Carpenter v. The Queen (September 16, 2016 – 2016 TCC 201, Smith J.).
Précis: The taxpayer failed to file returns for 1999 to 2002. In 2004 she was assessed for each of those years and did not file a notice of objection. In 2013 she filed returns for 1999-2012. The 2003-2012 returns were assessed as filed but the 1999-2002 returns were returned to her and not further assessed. She filed a notice of objection in 2013 to the years 1999 to 2012. On March 3, 2015 CRA confirmed its position. On May 9, 2016 the taxpayer filed an application to extend the time to file a Notice of Appeal but it was not perfected (by inclusion of a draft Notice of Appeal) until June 7, 2016. The Court found that the application was technically out of time and also found that under the circumstances it would not be appropriate to exercise its discretion even if the application were not out of time. There was no order as to costs.
Decision: The taxpayer’s situation was convoluted:
 This is an application for an Order extending the time within which a Notice of Appeal may be filed in respect of the 1999 to 2012 taxations years.
 The Minister of National Revenue (the “Minister”) initially assessed the applicant for the 1999, 2000, 2001 and 2002 taxation years pursuant to subsection 152(7) of the Income Tax Act, L.R.C. 1985, 5th Supp., (the “Act”) by Notices of Assessment dated March 8, 2004.
 The applicant took no steps to deal with this matter until March 26, 2013 when she filed her income tax returns for the 1999 to 2012 taxation years.
 The Minister assessed the applicant for the 2003 to 2012 taxation years as filed (including interest and late filing penalties) by Notice of Assessment dated June 20, 2013 and on July 9, 2013 informed the applicant that her request for an assessment of the 1999 to 2002 taxation years could not be considered as more than ten years had elapsed. These returns were sent back to her.
 On September 10, 2013, the applicant served a Notice of Objection on the respondent with respect to the 1999 to 2012 taxation years.
 By letter dated March 3, 2015, the Minister confirmed its position, maintaining that a Notice of Objection with respect to the 1999‑2002 taxation years had not been filed on a timely basis and that a request for an extension of time had also not been filed on a timely basis. The Minister then confirmed the assessments with respect to the 2003‑2012 taxation years, indicating in particular that the Notices of Assessment for the 2004, 2005 and 2010 taxation years could not be appealed as they resulted in nil assessments.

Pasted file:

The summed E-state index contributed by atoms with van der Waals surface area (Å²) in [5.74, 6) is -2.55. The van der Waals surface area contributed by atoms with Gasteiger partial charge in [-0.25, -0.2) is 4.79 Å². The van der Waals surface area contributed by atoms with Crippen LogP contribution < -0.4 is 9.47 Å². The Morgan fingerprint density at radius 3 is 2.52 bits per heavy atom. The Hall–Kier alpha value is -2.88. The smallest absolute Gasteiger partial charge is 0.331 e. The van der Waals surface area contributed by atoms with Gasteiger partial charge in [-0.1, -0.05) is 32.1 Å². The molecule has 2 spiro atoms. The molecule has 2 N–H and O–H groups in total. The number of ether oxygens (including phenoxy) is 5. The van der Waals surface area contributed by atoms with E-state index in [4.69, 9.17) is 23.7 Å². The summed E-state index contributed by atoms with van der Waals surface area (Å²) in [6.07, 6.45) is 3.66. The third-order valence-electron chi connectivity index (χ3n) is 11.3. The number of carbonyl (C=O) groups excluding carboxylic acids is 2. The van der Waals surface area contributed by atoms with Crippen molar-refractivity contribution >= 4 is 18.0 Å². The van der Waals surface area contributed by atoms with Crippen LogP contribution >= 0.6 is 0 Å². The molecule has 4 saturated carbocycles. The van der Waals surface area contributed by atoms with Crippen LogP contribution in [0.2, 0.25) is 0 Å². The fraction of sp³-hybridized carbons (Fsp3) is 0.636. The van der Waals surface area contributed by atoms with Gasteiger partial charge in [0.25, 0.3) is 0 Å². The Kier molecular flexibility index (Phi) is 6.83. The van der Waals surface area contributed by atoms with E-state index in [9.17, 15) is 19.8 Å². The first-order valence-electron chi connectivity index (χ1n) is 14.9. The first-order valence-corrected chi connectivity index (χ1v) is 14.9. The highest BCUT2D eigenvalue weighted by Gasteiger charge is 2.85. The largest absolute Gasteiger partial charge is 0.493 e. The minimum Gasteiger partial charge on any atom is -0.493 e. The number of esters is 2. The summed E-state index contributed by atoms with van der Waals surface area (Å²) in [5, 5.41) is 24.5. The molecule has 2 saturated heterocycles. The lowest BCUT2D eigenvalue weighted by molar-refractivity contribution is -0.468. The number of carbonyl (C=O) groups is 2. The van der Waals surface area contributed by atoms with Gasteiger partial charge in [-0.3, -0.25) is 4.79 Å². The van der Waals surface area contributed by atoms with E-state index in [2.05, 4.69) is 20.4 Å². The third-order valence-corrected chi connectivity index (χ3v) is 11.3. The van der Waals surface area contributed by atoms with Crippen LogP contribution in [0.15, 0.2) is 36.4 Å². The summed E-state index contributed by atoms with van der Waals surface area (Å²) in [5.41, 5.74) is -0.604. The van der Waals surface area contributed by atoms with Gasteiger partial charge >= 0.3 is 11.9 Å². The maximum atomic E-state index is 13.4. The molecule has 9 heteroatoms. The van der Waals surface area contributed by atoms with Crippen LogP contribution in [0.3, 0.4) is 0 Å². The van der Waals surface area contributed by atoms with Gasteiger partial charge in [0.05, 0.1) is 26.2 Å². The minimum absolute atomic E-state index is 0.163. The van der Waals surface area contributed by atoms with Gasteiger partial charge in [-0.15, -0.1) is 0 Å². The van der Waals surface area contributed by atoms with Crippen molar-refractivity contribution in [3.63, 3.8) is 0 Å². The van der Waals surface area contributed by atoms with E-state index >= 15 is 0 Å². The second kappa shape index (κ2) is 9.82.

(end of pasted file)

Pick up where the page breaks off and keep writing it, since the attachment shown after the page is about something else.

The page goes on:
On May 9, 2016, the applicant filed an application for an extension of time to file a Notice of Appeal of the confirmation of March 3, 2015.
During the course of the hearing it became apparent that the taxpayer’s difficulties were related to a large severance payment she had received and not reported:
 The applicant explained that she had worked in the banking industry for about 27 years and that she had filed income tax returns every year until 1998. She maintained that she did not receive any assessment for 1999, 2000 and 2001 and that the Notice of Assessment for 2002 (dated March 8, 2004) indicated a balance forward of approximately $69,000 which she could not explain and which she wanted to correct.
 During cross‑examination, it became apparent that the applicant’s employment had been terminated in 1999 and that she had received a lump sum severance payment from her former employer, such that her annual income increased to about $151,000. It is not clear in which year this was received.
In essence the Court simply did not find the taxpayer’s facts sympathetic:
 My first observation is that the application is technically deficient in that the Notice of Appeal is dated June 7, 2016, that is “more than one year after the expiration of the time limited by section 169 for appealing”. Subsection 167(3) requires that the Notice of Appeal be filed with the application. Although, the application itself, being the letter of May 9, 2016, was filed within the twelve month period, it was not actually perfected until June 7, 2016. As such, the applicant has not met the requirement set out in paragraph 167(5)(a) of the Act.
 Moreover, the application must be considered in light of the context that the applicant failed to file a tax return for the 1999 to 2002 taxation years, despite the fact that she had received a lump sum severance payment. She also ignored the Notice(s) of Assessment of March 8, 2004 and waited until March 26, 2013 before filing her income tax returns for the 1999 to 2012 taxation years. Counsel for the respondent has argued that this type of conduct should not be condoned. I would agree.
 I have already addressed the fact that the applicant failed to file a Notice of Objection on a timely basis and I have addressed her argument with respect to the Minister’s purported obligation to reconsider her tax returns for the 1999 to 2002 taxation years on the basis of subsection 152(4.2) of the Act.
 When I consider all the evidence, I am unable to conclude that the applicant has satisfied the four‑prong test set out in subsection 167(5)(b) of the Act. In particular, I am not satisfied that “it would be just and equitable to grant the application” nor that “there are reasonable grounds for the appeal”.
 For these reasons, I am unable to extend the time for instituting an appeal against the assessments for the 1999 to 2012 taxation years.
As a consequence the application was dismissed. There was no order as to costs.